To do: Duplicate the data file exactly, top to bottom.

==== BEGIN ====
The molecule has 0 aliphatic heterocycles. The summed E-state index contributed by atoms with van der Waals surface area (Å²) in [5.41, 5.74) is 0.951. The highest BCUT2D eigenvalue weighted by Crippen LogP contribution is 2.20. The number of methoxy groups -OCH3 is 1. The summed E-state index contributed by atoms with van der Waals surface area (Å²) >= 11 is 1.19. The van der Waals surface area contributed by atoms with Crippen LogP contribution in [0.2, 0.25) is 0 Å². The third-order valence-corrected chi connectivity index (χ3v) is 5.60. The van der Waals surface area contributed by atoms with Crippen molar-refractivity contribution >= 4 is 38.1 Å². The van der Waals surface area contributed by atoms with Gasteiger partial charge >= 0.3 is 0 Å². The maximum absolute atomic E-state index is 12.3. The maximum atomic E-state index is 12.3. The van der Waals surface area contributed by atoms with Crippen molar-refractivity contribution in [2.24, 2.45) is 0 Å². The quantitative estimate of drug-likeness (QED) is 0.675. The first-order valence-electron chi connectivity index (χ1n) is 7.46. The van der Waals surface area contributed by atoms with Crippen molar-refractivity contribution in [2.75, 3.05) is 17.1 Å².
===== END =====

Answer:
The molecule has 0 aliphatic heterocycles. The summed E-state index contributed by atoms with van der Waals surface area (Å²) in [5.41, 5.74) is 0.951. The highest BCUT2D eigenvalue weighted by Crippen LogP contribution is 2.20. The number of methoxy groups -OCH3 is 1. The summed E-state index contributed by atoms with van der Waals surface area (Å²) >= 11 is 1.19. The van der Waals surface area contributed by atoms with Crippen LogP contribution in [0.2, 0.25) is 0 Å². The third-order valence-corrected chi connectivity index (χ3v) is 5.60. The van der Waals surface area contributed by atoms with Crippen molar-refractivity contribution >= 4 is 38.1 Å². The van der Waals surface area contributed by atoms with Gasteiger partial charge >= 0.3 is 0 Å². The maximum absolute atomic E-state index is 12.3. The maximum atomic E-state index is 12.3. The van der Waals surface area contributed by atoms with Crippen molar-refractivity contribution in [2.24, 2.45) is 0 Å². The quantitative estimate of drug-likeness (QED) is 0.675. The first-order valence-electron chi connectivity index (χ1n) is 7.46. The van der Waals surface area contributed by atoms with Crippen molar-refractivity contribution in [2.75, 3.05) is 17.1 Å².